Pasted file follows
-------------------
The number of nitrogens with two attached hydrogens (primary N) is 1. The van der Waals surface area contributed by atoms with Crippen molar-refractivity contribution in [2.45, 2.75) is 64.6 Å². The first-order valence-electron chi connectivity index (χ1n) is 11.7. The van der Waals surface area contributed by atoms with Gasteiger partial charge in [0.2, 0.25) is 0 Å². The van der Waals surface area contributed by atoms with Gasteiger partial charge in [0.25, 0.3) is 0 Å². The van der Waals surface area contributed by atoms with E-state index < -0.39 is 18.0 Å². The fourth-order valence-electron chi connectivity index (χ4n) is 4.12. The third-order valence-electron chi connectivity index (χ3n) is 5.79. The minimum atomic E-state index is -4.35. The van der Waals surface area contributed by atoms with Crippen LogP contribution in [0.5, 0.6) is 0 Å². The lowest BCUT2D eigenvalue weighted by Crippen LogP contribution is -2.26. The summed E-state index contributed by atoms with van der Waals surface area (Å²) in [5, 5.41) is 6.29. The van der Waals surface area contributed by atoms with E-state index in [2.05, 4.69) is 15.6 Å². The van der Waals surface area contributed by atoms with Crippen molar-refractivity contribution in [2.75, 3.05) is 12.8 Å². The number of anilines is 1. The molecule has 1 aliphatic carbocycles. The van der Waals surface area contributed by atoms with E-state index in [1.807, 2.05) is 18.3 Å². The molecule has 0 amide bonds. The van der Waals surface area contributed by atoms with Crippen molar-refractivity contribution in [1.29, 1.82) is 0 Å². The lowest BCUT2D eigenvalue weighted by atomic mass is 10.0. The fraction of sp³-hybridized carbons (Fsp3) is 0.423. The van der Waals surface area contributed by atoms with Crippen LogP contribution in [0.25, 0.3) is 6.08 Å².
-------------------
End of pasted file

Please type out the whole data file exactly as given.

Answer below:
The number of nitrogens with two attached hydrogens (primary N) is 1. The van der Waals surface area contributed by atoms with Crippen molar-refractivity contribution in [2.45, 2.75) is 64.6 Å². The first-order valence-electron chi connectivity index (χ1n) is 11.7. The van der Waals surface area contributed by atoms with Gasteiger partial charge in [0.2, 0.25) is 0 Å². The van der Waals surface area contributed by atoms with Gasteiger partial charge in [0.25, 0.3) is 0 Å². The van der Waals surface area contributed by atoms with E-state index < -0.39 is 18.0 Å². The fourth-order valence-electron chi connectivity index (χ4n) is 4.12. The third-order valence-electron chi connectivity index (χ3n) is 5.79. The minimum atomic E-state index is -4.35. The van der Waals surface area contributed by atoms with Crippen LogP contribution in [0.5, 0.6) is 0 Å². The lowest BCUT2D eigenvalue weighted by Crippen LogP contribution is -2.26. The summed E-state index contributed by atoms with van der Waals surface area (Å²) in [5, 5.41) is 6.29. The van der Waals surface area contributed by atoms with E-state index in [2.05, 4.69) is 15.6 Å². The van der Waals surface area contributed by atoms with Crippen molar-refractivity contribution in [2.75, 3.05) is 12.8 Å². The number of anilines is 1. The molecule has 1 aliphatic carbocycles. The van der Waals surface area contributed by atoms with E-state index in [1.807, 2.05) is 18.3 Å². The molecule has 0 amide bonds. The van der Waals surface area contributed by atoms with Crippen molar-refractivity contribution in [1.29, 1.82) is 0 Å². The lowest BCUT2D eigenvalue weighted by atomic mass is 10.0. The fraction of sp³-hybridized carbons (Fsp3) is 0.423. The van der Waals surface area contributed by atoms with Crippen LogP contribution in [0.25, 0.3) is 6.08 Å².